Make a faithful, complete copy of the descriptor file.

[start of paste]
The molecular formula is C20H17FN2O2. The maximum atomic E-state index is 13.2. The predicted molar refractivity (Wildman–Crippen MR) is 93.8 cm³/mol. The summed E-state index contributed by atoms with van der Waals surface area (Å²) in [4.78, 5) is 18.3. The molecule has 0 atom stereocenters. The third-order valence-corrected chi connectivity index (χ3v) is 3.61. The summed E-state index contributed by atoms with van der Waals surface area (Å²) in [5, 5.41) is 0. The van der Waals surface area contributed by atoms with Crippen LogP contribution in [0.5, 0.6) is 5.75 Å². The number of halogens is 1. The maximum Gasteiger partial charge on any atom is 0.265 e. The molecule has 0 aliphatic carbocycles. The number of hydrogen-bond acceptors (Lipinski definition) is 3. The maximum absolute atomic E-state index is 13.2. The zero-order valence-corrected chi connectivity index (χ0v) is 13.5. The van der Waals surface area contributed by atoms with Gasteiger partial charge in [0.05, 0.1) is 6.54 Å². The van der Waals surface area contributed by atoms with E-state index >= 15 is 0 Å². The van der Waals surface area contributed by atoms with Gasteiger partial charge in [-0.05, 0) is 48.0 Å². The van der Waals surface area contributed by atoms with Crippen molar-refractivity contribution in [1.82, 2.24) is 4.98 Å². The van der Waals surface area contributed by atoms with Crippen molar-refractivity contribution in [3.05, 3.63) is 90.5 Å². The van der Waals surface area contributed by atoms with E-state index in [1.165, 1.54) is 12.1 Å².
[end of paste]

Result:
The molecular formula is C20H17FN2O2. The maximum atomic E-state index is 13.2. The predicted molar refractivity (Wildman–Crippen MR) is 93.8 cm³/mol. The summed E-state index contributed by atoms with van der Waals surface area (Å²) in [4.78, 5) is 18.3. The molecule has 0 atom stereocenters. The third-order valence-corrected chi connectivity index (χ3v) is 3.61. The summed E-state index contributed by atoms with van der Waals surface area (Å²) in [5, 5.41) is 0. The van der Waals surface area contributed by atoms with Crippen LogP contribution in [0.5, 0.6) is 5.75 Å². The number of halogens is 1. The maximum Gasteiger partial charge on any atom is 0.265 e. The molecule has 0 aliphatic carbocycles. The number of hydrogen-bond acceptors (Lipinski definition) is 3. The maximum absolute atomic E-state index is 13.2. The zero-order valence-corrected chi connectivity index (χ0v) is 13.5. The van der Waals surface area contributed by atoms with Gasteiger partial charge in [0.05, 0.1) is 6.54 Å². The van der Waals surface area contributed by atoms with E-state index >= 15 is 0 Å². The van der Waals surface area contributed by atoms with Gasteiger partial charge in [-0.05, 0) is 48.0 Å². The van der Waals surface area contributed by atoms with Crippen molar-refractivity contribution in [1.82, 2.24) is 4.98 Å². The van der Waals surface area contributed by atoms with Crippen molar-refractivity contribution in [3.05, 3.63) is 90.5 Å². The van der Waals surface area contributed by atoms with E-state index in [1.165, 1.54) is 12.1 Å².